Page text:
Each year, the federal government’s Office of Personnel Management surveys its employees (as many as it can get to take the survey) to gauge job satisfaction.
With this Employee Viewpoint Survey comes a ranking of the most satisfying government agencies to work in — and the least. We’ve pulled out the top 10 of each.
The number in parenthesis after each agency is the score it received on the “job satisfaction index.”
- NASA (74)
- Nuclear Regulatory Commission (73)
- Office of Management and Budget (72)
- National Credit Union Administration (72)
- Department of State (71)
- Federal Trade Commission (70)
- General Services Administration (70)
- Department of Commerce (69)
- Office of Personnel Management (69)
- Railroad Retirement Board (69)
- National Archives and Records Administration (59)
- Broadcasting Board of Governors (61)
- Department of Homeland Security (61)
- Securities And Exchange Commission (62)
- Department of Housing and Urban Development (63)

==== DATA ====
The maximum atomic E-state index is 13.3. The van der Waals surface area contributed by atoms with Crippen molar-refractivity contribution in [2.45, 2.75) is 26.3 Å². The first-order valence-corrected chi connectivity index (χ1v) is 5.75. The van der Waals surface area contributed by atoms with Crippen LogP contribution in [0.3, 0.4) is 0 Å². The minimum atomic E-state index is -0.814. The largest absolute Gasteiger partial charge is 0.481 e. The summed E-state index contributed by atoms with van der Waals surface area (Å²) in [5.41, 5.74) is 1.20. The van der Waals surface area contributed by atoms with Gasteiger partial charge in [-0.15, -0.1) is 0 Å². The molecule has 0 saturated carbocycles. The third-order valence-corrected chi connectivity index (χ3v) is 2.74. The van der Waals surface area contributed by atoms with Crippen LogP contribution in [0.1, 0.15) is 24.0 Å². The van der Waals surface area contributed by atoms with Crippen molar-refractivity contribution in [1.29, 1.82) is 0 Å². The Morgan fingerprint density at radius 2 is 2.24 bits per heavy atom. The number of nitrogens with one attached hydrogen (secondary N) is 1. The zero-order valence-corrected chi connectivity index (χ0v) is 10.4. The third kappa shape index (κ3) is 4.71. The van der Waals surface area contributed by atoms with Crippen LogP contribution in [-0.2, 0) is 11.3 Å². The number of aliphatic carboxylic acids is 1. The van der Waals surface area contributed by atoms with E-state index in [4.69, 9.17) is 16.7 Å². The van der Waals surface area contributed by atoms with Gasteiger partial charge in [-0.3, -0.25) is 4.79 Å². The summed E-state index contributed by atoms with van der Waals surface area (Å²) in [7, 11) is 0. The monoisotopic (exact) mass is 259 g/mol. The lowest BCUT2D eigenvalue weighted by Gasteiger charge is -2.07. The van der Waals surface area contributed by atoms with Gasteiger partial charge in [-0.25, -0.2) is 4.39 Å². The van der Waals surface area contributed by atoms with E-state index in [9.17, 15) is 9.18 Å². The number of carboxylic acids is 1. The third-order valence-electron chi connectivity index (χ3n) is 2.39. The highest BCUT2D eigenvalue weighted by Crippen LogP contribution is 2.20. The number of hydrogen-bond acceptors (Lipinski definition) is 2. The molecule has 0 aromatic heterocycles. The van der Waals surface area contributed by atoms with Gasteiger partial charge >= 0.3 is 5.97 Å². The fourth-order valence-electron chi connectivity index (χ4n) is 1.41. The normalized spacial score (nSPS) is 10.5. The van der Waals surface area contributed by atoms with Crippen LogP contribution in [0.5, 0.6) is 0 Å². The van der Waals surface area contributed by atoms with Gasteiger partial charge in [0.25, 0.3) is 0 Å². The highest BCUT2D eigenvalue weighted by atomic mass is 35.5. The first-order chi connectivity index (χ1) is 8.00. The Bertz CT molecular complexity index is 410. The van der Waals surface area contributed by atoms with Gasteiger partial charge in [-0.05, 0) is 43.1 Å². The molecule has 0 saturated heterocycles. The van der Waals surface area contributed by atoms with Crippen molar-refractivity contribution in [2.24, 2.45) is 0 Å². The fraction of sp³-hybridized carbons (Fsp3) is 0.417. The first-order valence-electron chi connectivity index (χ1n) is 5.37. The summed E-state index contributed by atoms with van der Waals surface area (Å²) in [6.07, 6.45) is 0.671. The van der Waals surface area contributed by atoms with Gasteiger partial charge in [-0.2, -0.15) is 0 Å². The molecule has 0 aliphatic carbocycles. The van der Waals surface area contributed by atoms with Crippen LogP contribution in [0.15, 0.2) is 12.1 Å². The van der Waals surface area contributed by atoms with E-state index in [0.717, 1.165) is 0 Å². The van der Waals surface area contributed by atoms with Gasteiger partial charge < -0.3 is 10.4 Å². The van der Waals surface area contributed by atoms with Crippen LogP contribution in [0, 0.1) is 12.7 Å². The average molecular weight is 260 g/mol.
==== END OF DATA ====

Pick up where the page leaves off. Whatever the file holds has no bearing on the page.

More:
- Department of Veterans Affairs (64)
- National Labor Relations Board (64)
- National Science Foundation (64)
- Department of Education (64)
- Federal Energy Regulatory Commission (65)
According to a press release about the results, which became available earlier this month, a record number of employees responded to this year’s survey.
“These results show that federal employees continue to be as dedicated to their agencies, their mission, and to public service as ever before,” OPM Director John Berry said in the press release. “Agencies can learn a lot from the greater detail and granularity in this year’s report and I know that this survey will be used to identify strengths, address weaknesses, and better serve the American people.”
Among other results, 80 percent of employees reported liking what they do for the government and understanding how it relates to their agency’s goals. The press release stated that almost all responding employees said they thought their work was important.
Did any of the most or least satisfying surprise you? Let us know in the comments.